ME-2: Previously, we covered the releasing of a LOC Wick Maine 2nd Congressional District late August survey that found freshman Rep. Jared Golden (D-Lewiston) leading former state Representative and businessman Dale Crafts (R), 50-44%. Now, we see a Fabrizio Ward/Hart Research joint poll conducted for AARP (8/30-9/5; 367 ME-2 likely voters) that gives Rep. Golden a much bigger lead, 44-32%, on the first ballot and 53-40% when leaners to each candidate are included.
MI-3: Democratic pollster Global Strategy Group released their survey of the western Michigan 3rd District (9/8-10; 400 MI-3 likely voters; live interview) and sees Iraq War veteran and grocery store magnate Peter Meijer (R) and attorney Hillary Scholten (D) tied at 41% apiece.
The sample skews left, as the generic ballot test reaches 45D-40R%, in a district that hasn’t elected a Democrat since Richard Vander Veen won a special election in 1974 to replace Gerald Ford (R), who had resigned the seat to become Vice President. Mr. Vander Veen was then defeated in 1976 and the seat has remained Republican ever since. Current incumbent Justin Amash was elected as a Republican but switched to the Libertarian Party.
MN-1: In 2018, Republican Jim Hagedorn defeated Democrat Dan Feehan by a 50.1 – 49.7% slight margin, a spread of just 1,315 votes from more than 291,000 ballots cast. A Public Policy Polling survey that included some of their often-used partisan push questions (9/10-11; 885 MN-1 voters; live interview) was just released and sees a virtual 2018 rerun result according to their latest data. The PPP projection finds both candidates tied with each having a support base of 41 percent.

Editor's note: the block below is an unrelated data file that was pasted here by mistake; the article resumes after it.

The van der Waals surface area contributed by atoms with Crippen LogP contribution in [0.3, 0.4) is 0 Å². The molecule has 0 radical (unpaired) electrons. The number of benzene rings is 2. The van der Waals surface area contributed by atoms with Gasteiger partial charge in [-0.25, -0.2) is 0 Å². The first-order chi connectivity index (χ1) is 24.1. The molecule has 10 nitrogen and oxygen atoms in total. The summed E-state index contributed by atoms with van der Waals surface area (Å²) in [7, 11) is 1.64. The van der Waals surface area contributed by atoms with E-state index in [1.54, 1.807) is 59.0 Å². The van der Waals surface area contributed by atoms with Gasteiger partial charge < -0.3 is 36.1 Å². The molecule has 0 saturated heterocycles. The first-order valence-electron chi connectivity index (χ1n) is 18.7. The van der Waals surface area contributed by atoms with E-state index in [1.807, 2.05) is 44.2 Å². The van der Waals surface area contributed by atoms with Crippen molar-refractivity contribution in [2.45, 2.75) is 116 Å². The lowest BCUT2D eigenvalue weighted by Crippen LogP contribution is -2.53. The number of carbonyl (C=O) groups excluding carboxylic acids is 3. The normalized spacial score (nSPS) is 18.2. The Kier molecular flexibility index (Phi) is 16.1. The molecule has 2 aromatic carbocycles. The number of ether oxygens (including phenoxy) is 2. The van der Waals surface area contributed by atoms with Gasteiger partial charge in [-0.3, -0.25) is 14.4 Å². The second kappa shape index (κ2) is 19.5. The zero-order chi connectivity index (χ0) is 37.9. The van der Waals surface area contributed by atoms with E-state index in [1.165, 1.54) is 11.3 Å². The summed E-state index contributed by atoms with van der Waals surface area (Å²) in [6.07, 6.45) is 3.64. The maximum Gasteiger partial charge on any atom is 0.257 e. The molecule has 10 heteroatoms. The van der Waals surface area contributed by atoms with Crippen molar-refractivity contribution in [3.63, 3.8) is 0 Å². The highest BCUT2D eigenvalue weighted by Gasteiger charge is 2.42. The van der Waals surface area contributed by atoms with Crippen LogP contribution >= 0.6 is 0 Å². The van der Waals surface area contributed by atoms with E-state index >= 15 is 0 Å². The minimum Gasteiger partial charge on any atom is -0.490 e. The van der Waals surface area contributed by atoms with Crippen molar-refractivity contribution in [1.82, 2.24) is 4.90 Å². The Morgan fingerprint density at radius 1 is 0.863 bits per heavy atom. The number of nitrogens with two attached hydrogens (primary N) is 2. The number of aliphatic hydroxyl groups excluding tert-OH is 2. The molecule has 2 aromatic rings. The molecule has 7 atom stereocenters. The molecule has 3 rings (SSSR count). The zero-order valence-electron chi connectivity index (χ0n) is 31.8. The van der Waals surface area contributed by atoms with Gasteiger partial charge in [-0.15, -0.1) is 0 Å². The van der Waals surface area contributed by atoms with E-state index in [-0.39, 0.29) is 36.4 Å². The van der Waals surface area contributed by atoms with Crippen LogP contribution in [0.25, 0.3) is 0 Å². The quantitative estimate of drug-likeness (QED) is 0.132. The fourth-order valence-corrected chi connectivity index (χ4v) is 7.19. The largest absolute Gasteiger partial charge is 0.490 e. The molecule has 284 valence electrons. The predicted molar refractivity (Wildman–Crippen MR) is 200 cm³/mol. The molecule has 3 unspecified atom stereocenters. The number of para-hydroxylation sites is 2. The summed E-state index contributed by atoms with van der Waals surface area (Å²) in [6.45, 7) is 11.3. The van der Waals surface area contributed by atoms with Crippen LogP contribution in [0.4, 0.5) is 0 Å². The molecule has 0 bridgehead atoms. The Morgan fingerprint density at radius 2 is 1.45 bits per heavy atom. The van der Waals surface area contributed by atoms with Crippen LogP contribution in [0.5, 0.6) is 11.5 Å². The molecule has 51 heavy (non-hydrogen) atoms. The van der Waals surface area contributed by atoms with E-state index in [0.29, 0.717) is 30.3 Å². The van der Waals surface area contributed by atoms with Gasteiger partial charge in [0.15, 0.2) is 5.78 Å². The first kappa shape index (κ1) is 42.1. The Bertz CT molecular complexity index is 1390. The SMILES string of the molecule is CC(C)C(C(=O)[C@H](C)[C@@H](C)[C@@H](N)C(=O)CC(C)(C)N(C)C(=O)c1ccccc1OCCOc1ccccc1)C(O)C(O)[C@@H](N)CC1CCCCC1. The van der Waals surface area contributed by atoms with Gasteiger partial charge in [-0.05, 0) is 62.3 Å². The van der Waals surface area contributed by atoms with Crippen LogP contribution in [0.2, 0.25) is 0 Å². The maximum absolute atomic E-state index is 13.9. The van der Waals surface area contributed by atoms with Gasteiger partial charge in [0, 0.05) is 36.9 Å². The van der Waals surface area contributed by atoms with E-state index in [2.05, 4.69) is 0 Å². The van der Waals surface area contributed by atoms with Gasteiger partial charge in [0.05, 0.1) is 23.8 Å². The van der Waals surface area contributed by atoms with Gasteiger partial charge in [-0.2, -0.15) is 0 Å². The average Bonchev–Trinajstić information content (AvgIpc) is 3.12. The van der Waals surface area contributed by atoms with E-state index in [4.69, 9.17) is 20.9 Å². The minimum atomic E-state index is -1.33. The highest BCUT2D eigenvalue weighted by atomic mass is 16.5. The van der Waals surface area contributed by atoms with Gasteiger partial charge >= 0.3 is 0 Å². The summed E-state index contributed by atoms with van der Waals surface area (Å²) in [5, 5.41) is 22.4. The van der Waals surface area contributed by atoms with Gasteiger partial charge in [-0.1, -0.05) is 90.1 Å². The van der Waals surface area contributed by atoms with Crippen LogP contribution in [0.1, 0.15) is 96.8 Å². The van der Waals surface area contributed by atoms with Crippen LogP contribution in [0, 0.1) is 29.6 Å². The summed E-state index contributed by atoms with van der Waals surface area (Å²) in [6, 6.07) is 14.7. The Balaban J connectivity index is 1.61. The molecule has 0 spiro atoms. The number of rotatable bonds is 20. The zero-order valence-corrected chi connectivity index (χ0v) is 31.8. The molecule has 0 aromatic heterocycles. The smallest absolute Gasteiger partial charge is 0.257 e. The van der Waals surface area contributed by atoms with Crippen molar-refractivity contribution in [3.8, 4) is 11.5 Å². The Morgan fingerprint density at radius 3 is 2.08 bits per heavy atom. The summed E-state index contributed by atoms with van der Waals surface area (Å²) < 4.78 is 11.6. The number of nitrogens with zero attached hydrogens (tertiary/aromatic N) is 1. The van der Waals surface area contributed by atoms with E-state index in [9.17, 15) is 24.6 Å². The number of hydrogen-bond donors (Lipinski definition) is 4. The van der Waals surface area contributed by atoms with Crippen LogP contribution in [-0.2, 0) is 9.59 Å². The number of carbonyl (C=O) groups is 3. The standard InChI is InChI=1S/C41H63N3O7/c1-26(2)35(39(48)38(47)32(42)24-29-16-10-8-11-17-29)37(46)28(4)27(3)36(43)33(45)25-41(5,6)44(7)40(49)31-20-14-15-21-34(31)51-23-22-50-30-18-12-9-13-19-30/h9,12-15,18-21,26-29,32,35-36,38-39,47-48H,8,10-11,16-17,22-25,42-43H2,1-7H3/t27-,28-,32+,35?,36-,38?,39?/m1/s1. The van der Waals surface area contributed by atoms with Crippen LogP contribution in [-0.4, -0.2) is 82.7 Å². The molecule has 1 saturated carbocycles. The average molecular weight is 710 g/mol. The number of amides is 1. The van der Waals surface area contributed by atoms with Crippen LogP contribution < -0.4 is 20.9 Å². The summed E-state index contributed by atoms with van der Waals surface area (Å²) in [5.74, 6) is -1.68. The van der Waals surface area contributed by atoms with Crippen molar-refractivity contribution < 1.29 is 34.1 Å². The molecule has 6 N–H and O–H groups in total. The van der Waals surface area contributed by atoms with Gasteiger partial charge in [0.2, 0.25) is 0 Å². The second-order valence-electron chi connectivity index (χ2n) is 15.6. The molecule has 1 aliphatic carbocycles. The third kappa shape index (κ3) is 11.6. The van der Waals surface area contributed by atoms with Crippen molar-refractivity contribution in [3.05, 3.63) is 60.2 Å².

OK-5: Again, we see a political campaign where two pollsters test the electorate within basically the same time frame and come away with vastly different conclusions. The 5th District of Oklahoma is a traditionally Republican seat that Democrats converted in 2018 when now-freshman Rep. Kendra Horn (D) unseated then-Rep. Steve Russell (R-Oklahoma City) in one of the biggest national upsets of that year.
Normington Petts & Associates, a Democratic polling firm, tested the race immediately after the August 30th Republican runoff election (8/31-9/3; 400 OK-5 likely voters; live interview) and projected Rep. Horn to be leading the new Republican nominee, state Sen. Stephanie Bice (R-Oklahoma City), by a 52-44% count.
When the Normington Petts poll was in its final stages, the Sooner Poll, a regular Oklahoma media pollster, went into the field with their questionnaire (9/2-10; 318 OK-5 likely voters; interactive voice response system) and saw Sen. Bice actually taking a one-point lead, 45-44%. It is likely we will see a hard-fought race here as we enter the final weeks and days of this campaign cycle.
UT-4: RMG Research, polling for the Deseret News and the Hinckley Institute at the University of Utah (9/7-12; 800 UT-4 likely voters), just returned their data and shows freshman Rep. Ben McAdams (D-Salt Lake City) holding a slight 45-41% lead over businessman and former NFL football player Burgess Owens (R).
At the end of July, RMG found the race tied between the two men with each attracting 35% support while the survey brandished a large undecided factor. Even earlier in July, Moore Information found Mr. Owens carrying an eye-opening nine-percentage point advantage.